before God, the same one that needs promotion and hierarchy and is
comfortable with lauding it over others, right through the conversion
experience with us. And what we then have is an unregenerated church.

The unregenerated church can only produce one thing… unregenerated
leadership structures.

As Yvette wrote,

The way we live now as church, as community, is depending on this how God
was represented on earth in different eras. For example, in the Old
Testament the Holy Spirit was only on the leaders, the prophets, some
kings, etc. – on His servants, but not on all God’s people. They were
really dependent on the ministers! Without Abraham they didn’t have vision
for their life, without Moses they were slaves and didn’t have the law,
without these magnificent people of God they were really lazy spiritually
and this was the God’s way to lead them – only through His ministers.

Then came Jesus – God Son in flesh. Everyone could hear His voice and
follow Him. While in the Old Testament God was on the earth only through
His Spirit in big men, now He was in flesh among people!

The crucial part came when He sent the Holy Spirit after His ascension.
Crucial for the God’s presence on the Earth. Now the Holy Ghost came and
He was on everyone. Something amazing for all the ages! God Himself in us!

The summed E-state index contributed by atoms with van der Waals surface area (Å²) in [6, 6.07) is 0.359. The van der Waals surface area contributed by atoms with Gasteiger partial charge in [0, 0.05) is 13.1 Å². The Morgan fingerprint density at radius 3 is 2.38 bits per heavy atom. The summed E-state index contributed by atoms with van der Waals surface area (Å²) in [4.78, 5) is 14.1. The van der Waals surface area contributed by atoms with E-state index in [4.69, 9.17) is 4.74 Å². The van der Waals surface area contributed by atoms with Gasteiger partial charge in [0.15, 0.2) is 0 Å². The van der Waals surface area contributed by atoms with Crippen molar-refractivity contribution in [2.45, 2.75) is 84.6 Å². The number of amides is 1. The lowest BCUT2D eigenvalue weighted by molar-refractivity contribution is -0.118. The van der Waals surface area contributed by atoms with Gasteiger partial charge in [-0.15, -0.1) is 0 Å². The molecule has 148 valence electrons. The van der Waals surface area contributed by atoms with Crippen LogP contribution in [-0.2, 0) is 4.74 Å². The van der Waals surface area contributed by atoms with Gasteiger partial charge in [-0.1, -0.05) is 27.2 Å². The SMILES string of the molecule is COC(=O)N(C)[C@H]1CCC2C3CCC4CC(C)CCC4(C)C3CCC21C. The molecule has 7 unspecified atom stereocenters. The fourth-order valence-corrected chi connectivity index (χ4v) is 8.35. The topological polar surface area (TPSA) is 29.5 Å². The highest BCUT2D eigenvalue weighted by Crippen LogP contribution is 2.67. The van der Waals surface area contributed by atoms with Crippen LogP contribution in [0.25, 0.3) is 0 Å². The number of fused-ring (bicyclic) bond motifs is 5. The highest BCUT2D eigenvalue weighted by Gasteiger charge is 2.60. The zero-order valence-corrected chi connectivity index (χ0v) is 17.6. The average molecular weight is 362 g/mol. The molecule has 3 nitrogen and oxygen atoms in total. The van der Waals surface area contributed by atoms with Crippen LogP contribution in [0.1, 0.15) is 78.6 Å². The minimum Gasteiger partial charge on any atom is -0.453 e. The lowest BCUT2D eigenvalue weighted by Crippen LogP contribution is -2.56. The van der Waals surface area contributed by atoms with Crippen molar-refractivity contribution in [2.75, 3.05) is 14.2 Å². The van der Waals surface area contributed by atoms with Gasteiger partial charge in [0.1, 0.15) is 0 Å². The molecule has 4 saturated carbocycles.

And with us – all the time!

This is so important thing to understand – now God can lead everyone by
Himself. Of course, if we have an ear to hear His voice.

Maybe this could be put in more organisational terms. Originally, before
the fall, God walked with Adam and had a direct relationship with him and
Eve. Even after the fall, his relationship with people was pretty much one
on one. Cain and Abel brought individual sacrifices to God, and God
responded directly to them. God didn’t go to Adam and say, “Hey, about
your son Cain, you better go chat with him about the whole wheat and rye
thing. It ain’t on.”

However, as time progressed, people didn’t really enjoy the direct one to
one relationship with God. When God tried to talk to people at the
mountain, His voice was terrible and they were scared, and so they begged
that somebody act as a go between for them.

In otherwords, they kind of said, “Hey, God, I kind of like what you can
do FOR me, and I kind of hate what you could do TO me. And what’s more, I
kind of feel rather insignificant when you are around, and I don’t like
that. So I really don’t like hanging around you all that much. Why don’t
you just pick somebody who likes chatting with you, like Moses, and give
him all the goss. Then he can kind of tell us all about it later, and we
will do what he says.” Thus, the job position of Professional God
Go-Betweener was born.

Being a merciful God, and not overly fond of people being complete idiots
just because they are loosed in the bowels over something, the Lord
generously gave them a rule of law, and not merely personality. While
Moses was a cool dude, and an honest one at that, the second generation of
tyrants were usually not as “respectable”. Could you imagine the sort of
exploitation the only God Go-Betweener would have? I mean, just imagine.
Or, if you want to be really cynical, go and look at some of the more